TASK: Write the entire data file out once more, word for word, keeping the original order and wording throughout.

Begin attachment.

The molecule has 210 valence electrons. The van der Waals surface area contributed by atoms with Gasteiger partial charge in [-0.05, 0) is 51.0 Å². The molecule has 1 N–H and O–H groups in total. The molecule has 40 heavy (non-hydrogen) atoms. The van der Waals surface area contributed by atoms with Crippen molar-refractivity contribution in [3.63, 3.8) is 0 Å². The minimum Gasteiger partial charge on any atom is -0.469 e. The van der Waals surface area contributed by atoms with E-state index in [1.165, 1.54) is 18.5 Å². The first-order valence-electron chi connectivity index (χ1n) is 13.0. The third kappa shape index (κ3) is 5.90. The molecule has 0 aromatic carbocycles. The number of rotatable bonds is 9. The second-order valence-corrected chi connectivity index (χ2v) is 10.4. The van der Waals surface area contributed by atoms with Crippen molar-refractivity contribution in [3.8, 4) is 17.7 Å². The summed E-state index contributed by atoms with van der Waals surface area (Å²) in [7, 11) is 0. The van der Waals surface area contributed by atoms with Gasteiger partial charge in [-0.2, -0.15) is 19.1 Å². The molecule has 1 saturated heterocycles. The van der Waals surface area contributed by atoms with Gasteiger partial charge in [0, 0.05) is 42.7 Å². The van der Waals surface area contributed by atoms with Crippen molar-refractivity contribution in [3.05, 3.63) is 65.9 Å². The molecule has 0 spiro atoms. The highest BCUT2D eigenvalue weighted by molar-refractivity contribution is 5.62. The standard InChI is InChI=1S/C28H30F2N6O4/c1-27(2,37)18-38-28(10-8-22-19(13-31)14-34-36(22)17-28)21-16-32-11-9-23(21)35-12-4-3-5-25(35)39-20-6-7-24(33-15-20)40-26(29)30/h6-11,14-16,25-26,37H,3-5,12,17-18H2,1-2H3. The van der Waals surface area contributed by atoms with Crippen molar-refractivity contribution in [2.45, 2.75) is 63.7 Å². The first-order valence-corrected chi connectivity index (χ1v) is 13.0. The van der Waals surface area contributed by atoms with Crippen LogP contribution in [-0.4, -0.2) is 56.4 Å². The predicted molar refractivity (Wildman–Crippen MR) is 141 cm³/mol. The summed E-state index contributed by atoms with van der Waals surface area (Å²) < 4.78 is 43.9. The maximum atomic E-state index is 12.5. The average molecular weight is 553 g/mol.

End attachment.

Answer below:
The molecule has 210 valence electrons. The van der Waals surface area contributed by atoms with Gasteiger partial charge in [-0.05, 0) is 51.0 Å². The molecule has 1 N–H and O–H groups in total. The molecule has 40 heavy (non-hydrogen) atoms. The van der Waals surface area contributed by atoms with Crippen molar-refractivity contribution in [3.63, 3.8) is 0 Å². The minimum Gasteiger partial charge on any atom is -0.469 e. The van der Waals surface area contributed by atoms with E-state index in [1.165, 1.54) is 18.5 Å². The first-order valence-electron chi connectivity index (χ1n) is 13.0. The third kappa shape index (κ3) is 5.90. The molecule has 0 aromatic carbocycles. The number of rotatable bonds is 9. The second-order valence-corrected chi connectivity index (χ2v) is 10.4. The van der Waals surface area contributed by atoms with Crippen molar-refractivity contribution in [3.8, 4) is 17.7 Å². The summed E-state index contributed by atoms with van der Waals surface area (Å²) in [7, 11) is 0. The van der Waals surface area contributed by atoms with Gasteiger partial charge in [-0.2, -0.15) is 19.1 Å². The molecule has 1 saturated heterocycles. The van der Waals surface area contributed by atoms with Gasteiger partial charge in [0, 0.05) is 42.7 Å². The van der Waals surface area contributed by atoms with Crippen molar-refractivity contribution in [3.05, 3.63) is 65.9 Å². The molecule has 0 spiro atoms. The highest BCUT2D eigenvalue weighted by molar-refractivity contribution is 5.62. The standard InChI is InChI=1S/C28H30F2N6O4/c1-27(2,37)18-38-28(10-8-22-19(13-31)14-34-36(22)17-28)21-16-32-11-9-23(21)35-12-4-3-5-25(35)39-20-6-7-24(33-15-20)40-26(29)30/h6-11,14-16,25-26,37H,3-5,12,17-18H2,1-2H3. The van der Waals surface area contributed by atoms with Crippen molar-refractivity contribution in [2.45, 2.75) is 63.7 Å². The first-order valence-corrected chi connectivity index (χ1v) is 13.0. The van der Waals surface area contributed by atoms with Crippen LogP contribution in [-0.4, -0.2) is 56.4 Å². The predicted molar refractivity (Wildman–Crippen MR) is 141 cm³/mol. The summed E-state index contributed by atoms with van der Waals surface area (Å²) < 4.78 is 43.9. The maximum atomic E-state index is 12.5. The average molecular weight is 553 g/mol.